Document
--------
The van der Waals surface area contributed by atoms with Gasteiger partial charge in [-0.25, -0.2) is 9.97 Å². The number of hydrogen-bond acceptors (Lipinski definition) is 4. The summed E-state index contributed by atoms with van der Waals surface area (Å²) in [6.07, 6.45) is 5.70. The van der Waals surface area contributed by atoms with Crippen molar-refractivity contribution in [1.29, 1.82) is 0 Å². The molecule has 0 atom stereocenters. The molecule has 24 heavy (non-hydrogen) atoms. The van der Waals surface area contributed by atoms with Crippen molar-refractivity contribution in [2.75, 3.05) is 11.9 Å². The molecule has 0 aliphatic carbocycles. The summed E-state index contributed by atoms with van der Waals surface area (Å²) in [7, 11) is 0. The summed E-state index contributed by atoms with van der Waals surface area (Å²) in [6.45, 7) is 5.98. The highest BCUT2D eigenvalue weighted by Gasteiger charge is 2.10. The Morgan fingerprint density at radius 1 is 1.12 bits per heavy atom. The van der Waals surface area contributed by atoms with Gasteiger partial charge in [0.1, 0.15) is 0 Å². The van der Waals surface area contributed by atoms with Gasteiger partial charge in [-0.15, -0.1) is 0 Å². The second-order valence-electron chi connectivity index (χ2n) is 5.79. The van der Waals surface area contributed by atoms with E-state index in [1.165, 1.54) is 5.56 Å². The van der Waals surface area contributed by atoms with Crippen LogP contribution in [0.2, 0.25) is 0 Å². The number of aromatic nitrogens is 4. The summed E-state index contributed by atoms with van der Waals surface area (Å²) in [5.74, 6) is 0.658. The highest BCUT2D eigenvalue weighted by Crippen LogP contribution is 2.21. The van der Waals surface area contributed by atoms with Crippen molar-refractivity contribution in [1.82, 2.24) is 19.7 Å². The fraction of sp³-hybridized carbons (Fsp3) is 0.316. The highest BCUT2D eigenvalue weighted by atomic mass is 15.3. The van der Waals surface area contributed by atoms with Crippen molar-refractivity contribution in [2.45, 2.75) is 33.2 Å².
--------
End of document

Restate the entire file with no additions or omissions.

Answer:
The van der Waals surface area contributed by atoms with Gasteiger partial charge in [-0.25, -0.2) is 9.97 Å². The number of hydrogen-bond acceptors (Lipinski definition) is 4. The summed E-state index contributed by atoms with van der Waals surface area (Å²) in [6.07, 6.45) is 5.70. The van der Waals surface area contributed by atoms with Crippen molar-refractivity contribution in [1.29, 1.82) is 0 Å². The molecule has 0 atom stereocenters. The molecule has 24 heavy (non-hydrogen) atoms. The van der Waals surface area contributed by atoms with Crippen molar-refractivity contribution in [2.75, 3.05) is 11.9 Å². The molecule has 0 aliphatic carbocycles. The summed E-state index contributed by atoms with van der Waals surface area (Å²) in [7, 11) is 0. The summed E-state index contributed by atoms with van der Waals surface area (Å²) in [6.45, 7) is 5.98. The highest BCUT2D eigenvalue weighted by Gasteiger charge is 2.10. The Morgan fingerprint density at radius 1 is 1.12 bits per heavy atom. The van der Waals surface area contributed by atoms with Gasteiger partial charge in [0.1, 0.15) is 0 Å². The van der Waals surface area contributed by atoms with Gasteiger partial charge in [-0.15, -0.1) is 0 Å². The second-order valence-electron chi connectivity index (χ2n) is 5.79. The van der Waals surface area contributed by atoms with E-state index in [1.165, 1.54) is 5.56 Å². The van der Waals surface area contributed by atoms with Crippen LogP contribution in [0.2, 0.25) is 0 Å². The number of aromatic nitrogens is 4. The summed E-state index contributed by atoms with van der Waals surface area (Å²) in [5.74, 6) is 0.658. The highest BCUT2D eigenvalue weighted by Crippen LogP contribution is 2.21. The van der Waals surface area contributed by atoms with Crippen molar-refractivity contribution in [1.82, 2.24) is 19.7 Å². The fraction of sp³-hybridized carbons (Fsp3) is 0.316. The highest BCUT2D eigenvalue weighted by atomic mass is 15.3. The van der Waals surface area contributed by atoms with Crippen molar-refractivity contribution in [2.45, 2.75) is 33.2 Å².